A new version of my e-book Britdata is available here (£9.99) and on Leanpub (US$11.99 plus VAT). I have updated it with the recently-released population estimates from the Office for National Statistics, as well as information on how GDPR affects subject access requests.
Whether on Leanpub or direct, buyers automatically get updated versions when they come out – I have just sent this new edition to those who had already purchased it – and it comes with a 45-day money-back guarantee. To give you an idea, you can read the introduction here and the list of contents here.
Almost 20 years after going to the police, the men who attacked her as a young girl are convicted of offences from the 1970s
This article is a follow-up to an article Saba Salman and I wrote on Lucy Taylor’s story for Society Guardian in 2014.
Update: on 23 April, the three defendents in the trial were sentenced to prison. Philip Worthington was sentenced to eight years and three months, William Russell Tompkinson four years and Trevor Worthington 12 months. Derek Smith, who had earlier pleaded guilty, received a suspended sentence and will undertake 100 hours unpaid work (Lancashire Constabulary press release for details). Continue reading “Woman sexually abused by Salvation Army members finally gets justice”
If I have a data journalism specialist subject, it is Britain. Writing about its public sector means finding out how to extract information on it through Freedom of Information, parliamentary written answers and open data on spending; knowing how to use official published data on Britain’s localities; and understanding the often-messy structure of local public services including councils, police, fire and NHS organisations.
I have just published a new e-book, Britdata: Finding data on the UK for journalists, researchers and campaigners, covering these areas and others, including tips on dealing with data and specific information on all of the UK’s top-tier local authority areas. A PDF of the introduction is here with more information here.
Continue reading “My new data journalism e-book, Britdata”
Oxfordshire is an odd place. The rural district councils are strongly Conservative; Oxford itself is strongly anyone but the Conservatives. The trend in local government is towards unitary councils which do everything, but how would that work in Oxfordshire?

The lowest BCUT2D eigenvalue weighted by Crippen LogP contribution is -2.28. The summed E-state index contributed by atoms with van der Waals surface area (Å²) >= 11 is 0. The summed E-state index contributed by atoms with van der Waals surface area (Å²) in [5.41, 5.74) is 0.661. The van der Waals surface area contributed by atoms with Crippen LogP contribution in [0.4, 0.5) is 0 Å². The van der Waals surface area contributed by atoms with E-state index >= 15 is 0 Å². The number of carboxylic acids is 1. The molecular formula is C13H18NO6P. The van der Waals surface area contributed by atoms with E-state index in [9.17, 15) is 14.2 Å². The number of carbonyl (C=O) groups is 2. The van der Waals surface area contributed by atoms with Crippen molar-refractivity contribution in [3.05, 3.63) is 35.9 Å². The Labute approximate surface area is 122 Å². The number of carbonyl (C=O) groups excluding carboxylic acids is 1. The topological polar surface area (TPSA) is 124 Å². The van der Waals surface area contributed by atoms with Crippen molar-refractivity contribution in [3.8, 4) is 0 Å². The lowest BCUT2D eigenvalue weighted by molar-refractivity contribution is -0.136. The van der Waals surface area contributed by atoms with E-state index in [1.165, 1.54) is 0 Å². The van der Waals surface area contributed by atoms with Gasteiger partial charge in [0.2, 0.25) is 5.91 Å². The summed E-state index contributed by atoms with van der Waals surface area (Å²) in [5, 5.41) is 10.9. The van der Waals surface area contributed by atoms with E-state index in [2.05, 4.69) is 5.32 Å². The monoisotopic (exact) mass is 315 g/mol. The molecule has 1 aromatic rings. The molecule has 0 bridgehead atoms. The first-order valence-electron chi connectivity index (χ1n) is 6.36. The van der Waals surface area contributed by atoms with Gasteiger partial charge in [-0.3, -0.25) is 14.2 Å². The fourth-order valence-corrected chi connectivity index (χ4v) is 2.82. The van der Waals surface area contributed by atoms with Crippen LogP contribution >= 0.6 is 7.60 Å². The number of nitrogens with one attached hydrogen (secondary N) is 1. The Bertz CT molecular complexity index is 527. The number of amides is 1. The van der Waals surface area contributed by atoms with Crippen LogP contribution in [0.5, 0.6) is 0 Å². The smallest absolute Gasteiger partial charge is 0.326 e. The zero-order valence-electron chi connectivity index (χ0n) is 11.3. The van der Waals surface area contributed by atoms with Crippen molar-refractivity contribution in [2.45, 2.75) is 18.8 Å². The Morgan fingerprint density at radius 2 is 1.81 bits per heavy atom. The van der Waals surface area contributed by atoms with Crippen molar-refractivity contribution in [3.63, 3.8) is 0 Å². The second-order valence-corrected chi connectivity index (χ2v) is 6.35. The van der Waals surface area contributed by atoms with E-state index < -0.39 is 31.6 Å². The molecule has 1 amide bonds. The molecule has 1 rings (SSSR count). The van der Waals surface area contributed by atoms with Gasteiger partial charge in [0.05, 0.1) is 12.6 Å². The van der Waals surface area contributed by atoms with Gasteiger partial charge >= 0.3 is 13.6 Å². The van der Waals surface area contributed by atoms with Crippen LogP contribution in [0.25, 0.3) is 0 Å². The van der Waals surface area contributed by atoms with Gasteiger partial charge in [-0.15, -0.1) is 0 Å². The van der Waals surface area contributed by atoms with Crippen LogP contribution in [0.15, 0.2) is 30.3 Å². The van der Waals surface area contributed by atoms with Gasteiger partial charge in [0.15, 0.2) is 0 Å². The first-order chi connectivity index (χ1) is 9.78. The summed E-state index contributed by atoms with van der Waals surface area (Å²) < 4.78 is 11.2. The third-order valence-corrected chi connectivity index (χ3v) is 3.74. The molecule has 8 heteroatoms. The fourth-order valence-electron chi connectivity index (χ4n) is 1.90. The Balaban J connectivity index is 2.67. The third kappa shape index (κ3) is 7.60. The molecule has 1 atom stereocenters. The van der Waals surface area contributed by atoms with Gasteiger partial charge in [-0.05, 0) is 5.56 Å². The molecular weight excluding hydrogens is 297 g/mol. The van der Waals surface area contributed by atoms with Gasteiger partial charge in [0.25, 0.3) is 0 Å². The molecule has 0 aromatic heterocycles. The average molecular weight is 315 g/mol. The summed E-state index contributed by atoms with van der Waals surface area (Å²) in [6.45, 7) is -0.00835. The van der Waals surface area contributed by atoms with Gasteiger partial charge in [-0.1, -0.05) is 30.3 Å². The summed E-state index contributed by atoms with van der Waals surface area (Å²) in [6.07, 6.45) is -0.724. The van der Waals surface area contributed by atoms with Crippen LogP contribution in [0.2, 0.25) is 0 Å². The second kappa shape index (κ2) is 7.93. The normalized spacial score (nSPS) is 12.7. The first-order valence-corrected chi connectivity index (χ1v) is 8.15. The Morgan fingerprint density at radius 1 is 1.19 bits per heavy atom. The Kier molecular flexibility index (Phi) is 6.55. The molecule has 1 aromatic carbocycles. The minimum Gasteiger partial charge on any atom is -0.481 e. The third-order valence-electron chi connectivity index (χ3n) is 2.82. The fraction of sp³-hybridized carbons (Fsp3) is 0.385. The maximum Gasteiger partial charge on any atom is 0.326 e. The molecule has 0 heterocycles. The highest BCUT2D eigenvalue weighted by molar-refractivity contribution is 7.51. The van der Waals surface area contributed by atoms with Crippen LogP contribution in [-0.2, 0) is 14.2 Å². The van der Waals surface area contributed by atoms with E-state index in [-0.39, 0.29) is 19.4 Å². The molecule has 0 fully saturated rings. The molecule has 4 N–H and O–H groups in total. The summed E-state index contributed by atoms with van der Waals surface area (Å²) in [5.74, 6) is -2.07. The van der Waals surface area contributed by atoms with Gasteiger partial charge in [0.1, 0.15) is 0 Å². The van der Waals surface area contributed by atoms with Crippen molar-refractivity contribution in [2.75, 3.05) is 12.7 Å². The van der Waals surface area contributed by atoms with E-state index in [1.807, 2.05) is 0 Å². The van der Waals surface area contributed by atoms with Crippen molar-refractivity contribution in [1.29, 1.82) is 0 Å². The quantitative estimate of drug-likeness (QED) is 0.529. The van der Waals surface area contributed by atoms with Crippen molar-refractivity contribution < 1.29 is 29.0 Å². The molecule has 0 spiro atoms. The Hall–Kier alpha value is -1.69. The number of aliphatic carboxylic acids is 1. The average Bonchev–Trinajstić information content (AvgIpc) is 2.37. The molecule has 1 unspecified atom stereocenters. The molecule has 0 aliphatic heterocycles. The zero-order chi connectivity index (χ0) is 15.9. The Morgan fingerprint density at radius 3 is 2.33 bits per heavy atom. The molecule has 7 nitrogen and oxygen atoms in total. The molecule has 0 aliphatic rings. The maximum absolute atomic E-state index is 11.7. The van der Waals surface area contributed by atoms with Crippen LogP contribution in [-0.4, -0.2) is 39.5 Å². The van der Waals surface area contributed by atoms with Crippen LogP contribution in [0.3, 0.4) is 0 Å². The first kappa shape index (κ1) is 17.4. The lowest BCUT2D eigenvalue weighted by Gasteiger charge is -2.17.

The simplest model would be a unitary Oxfordshire Council (as in Cornwall and Wiltshire), but Oxford and rural Oxfordshire are politically chalk and cheese. The next option would be to turn the city into a unitary and merge the rural districts into one or more unitaries.
However, a plan from Oxfordshire’s five lower-tier councils endorsed by the county’s MPs is a bit more complicated. Oxford City Council would become a unitary and the two districts in the south of Oxfordshire would merge – South Oxfordshire and Vale of the White Horse already share offices and services. Continue reading “Coxit map: council reorganisation that breaks up Oxfordshire”
Today saw announcements on two areas of major interest to journalists. One, the report of the Independent Commission on Freedom of Information, is good news. There were expectations that the commission was primed to weaken FoI; it hasn’t, and in fact it recommends ways to strengthen it, including speeding and shortening the appeals process.
The government’s response is also cheering, saying that charges for FoI will not be introduced, as “We believe that transparency can help save taxpayers’ money, by driving out waste and inefficiency”. Well, quite.
On the Investigatory Powers Bill, it’s too early to say. Some of the recommendations in the three parliamentary reports on the draft IP bill have been adopted, including better protection for journalists, but police have also gained further powers.
Continue reading “Good news from government on FoI, too early to say on IP bill”